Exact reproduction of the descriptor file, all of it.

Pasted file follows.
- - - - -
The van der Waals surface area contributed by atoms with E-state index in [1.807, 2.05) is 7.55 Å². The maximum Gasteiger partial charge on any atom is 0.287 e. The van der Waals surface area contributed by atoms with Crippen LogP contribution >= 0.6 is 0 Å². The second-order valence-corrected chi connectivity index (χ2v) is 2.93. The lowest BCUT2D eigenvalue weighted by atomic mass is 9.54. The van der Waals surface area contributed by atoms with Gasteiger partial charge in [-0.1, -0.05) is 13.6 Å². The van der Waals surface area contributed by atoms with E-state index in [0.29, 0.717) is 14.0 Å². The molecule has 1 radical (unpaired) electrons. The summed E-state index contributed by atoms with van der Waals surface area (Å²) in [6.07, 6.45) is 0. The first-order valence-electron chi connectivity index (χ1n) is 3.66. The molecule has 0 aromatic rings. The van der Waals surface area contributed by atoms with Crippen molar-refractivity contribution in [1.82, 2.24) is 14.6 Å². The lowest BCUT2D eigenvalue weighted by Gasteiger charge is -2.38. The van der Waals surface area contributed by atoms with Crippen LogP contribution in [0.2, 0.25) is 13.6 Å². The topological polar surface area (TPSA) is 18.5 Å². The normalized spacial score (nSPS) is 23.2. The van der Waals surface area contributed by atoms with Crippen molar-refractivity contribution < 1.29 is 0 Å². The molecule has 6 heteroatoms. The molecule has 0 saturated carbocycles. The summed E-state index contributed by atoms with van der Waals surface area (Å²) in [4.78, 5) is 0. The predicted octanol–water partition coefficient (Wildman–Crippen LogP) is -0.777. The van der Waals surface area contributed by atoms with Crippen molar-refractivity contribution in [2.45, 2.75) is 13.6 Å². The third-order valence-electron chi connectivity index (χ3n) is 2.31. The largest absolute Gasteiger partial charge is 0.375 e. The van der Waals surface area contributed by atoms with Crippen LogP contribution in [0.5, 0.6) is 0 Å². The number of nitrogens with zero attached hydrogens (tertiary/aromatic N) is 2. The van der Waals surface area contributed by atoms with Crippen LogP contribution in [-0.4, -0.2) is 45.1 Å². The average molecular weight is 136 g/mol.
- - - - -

The van der Waals surface area contributed by atoms with E-state index in [1.807, 2.05) is 7.55 Å². The maximum Gasteiger partial charge on any atom is 0.287 e. The van der Waals surface area contributed by atoms with Crippen LogP contribution >= 0.6 is 0 Å². The second-order valence-corrected chi connectivity index (χ2v) is 2.93. The lowest BCUT2D eigenvalue weighted by atomic mass is 9.54. The van der Waals surface area contributed by atoms with Gasteiger partial charge in [-0.1, -0.05) is 13.6 Å². The van der Waals surface area contributed by atoms with E-state index in [0.29, 0.717) is 14.0 Å². The molecule has 1 radical (unpaired) electrons. The summed E-state index contributed by atoms with van der Waals surface area (Å²) in [6.07, 6.45) is 0. The first-order valence-electron chi connectivity index (χ1n) is 3.66. The molecule has 0 aromatic rings. The van der Waals surface area contributed by atoms with Crippen molar-refractivity contribution in [1.82, 2.24) is 14.6 Å². The lowest BCUT2D eigenvalue weighted by Gasteiger charge is -2.38. The van der Waals surface area contributed by atoms with Crippen LogP contribution in [0.2, 0.25) is 13.6 Å². The topological polar surface area (TPSA) is 18.5 Å². The normalized spacial score (nSPS) is 23.2. The van der Waals surface area contributed by atoms with Crippen molar-refractivity contribution < 1.29 is 0 Å². The molecule has 6 heteroatoms. The molecule has 0 saturated carbocycles. The summed E-state index contributed by atoms with van der Waals surface area (Å²) in [4.78, 5) is 0. The predicted octanol–water partition coefficient (Wildman–Crippen LogP) is -0.777. The van der Waals surface area contributed by atoms with Crippen molar-refractivity contribution in [2.45, 2.75) is 13.6 Å². The third-order valence-electron chi connectivity index (χ3n) is 2.31. The largest absolute Gasteiger partial charge is 0.375 e. The van der Waals surface area contributed by atoms with Crippen LogP contribution in [0.5, 0.6) is 0 Å². The number of nitrogens with zero attached hydrogens (tertiary/aromatic N) is 2. The van der Waals surface area contributed by atoms with Crippen LogP contribution in [-0.4, -0.2) is 45.1 Å². The average molecular weight is 136 g/mol.